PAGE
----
Taken on more debt due to low interest rates

    Distinguished my good debts from bad debts

    Started accelerated debt repayment strategy

    All Respondents

    Source: BMO Wealth Management survey by ValidateIt Technologies Inc., April 2016.

    Additionally, there are a number of strategies that can help achieve greater tax efficiency when investing, including: taking advantage of RRSPs, spousal RRSPs, and RESPs to earn tax deferred income, and maximizing allowable contributions to TFSA accounts to earn tax free income. TFSAs are especially attractive for family income splitting because there is no earned income requirement to be able to contribute, as there is with an RRSP account. Once a Canadian resident is at least the age of majority, a TFSA can be opened.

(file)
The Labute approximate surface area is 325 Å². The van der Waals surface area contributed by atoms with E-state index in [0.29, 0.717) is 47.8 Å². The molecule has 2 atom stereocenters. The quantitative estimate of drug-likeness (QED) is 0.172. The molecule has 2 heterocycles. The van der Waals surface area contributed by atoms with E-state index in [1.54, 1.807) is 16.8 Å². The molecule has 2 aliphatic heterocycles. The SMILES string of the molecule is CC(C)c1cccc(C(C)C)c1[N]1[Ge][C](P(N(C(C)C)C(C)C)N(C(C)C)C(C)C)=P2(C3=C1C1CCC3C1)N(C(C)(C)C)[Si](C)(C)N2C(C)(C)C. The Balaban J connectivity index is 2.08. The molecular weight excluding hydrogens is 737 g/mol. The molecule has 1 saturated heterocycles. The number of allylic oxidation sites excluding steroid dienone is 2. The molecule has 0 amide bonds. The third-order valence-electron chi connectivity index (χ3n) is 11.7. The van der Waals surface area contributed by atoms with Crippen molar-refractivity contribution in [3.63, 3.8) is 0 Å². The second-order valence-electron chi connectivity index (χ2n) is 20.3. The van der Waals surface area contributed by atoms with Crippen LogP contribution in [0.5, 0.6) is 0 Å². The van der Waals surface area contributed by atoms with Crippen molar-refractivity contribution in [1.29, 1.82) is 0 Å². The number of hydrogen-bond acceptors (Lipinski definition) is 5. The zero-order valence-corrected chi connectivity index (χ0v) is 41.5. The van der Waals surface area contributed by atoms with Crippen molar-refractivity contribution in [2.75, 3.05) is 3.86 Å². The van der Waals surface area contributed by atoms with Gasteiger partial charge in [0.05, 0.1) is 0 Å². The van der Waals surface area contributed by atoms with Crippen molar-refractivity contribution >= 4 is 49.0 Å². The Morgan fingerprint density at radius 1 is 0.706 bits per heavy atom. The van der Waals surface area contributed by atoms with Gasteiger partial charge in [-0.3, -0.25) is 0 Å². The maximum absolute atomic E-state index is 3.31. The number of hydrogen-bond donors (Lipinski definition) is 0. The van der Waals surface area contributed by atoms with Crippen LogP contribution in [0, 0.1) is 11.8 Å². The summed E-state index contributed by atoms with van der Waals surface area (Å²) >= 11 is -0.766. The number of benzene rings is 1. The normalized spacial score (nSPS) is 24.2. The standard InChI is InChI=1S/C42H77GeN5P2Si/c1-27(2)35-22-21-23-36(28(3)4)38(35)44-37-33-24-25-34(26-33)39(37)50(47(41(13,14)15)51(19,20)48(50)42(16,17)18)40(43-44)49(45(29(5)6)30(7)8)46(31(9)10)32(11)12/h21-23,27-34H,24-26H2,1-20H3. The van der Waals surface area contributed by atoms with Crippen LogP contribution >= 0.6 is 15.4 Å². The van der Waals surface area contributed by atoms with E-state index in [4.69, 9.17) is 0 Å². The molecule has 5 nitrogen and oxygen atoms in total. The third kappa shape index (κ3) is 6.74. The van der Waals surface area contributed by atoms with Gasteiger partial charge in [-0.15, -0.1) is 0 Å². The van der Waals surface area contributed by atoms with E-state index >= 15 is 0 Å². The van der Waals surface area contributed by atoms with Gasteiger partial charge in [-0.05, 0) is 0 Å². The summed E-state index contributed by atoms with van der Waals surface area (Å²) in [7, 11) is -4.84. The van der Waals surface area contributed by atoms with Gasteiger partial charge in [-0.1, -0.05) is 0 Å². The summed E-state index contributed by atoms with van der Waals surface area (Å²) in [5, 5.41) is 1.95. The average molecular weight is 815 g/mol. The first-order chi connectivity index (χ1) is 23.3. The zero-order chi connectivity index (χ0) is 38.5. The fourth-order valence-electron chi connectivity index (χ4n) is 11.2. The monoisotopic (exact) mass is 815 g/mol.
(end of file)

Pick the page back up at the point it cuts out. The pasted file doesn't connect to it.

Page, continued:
Earning tax efficient income, such as dividends from Canadian companies and capital gains also helps to reduce the taxation on investment income. It is most important that tax efficient strategies be part of an overall financial plan to help you reach your financial goals.

    To take charge of debt obligations, nearly half have prioritized paying off high interest debt first or quicker.

  • BMO Wealth Management The Personal Balance Sheet Canadian Edition JULY 2016 13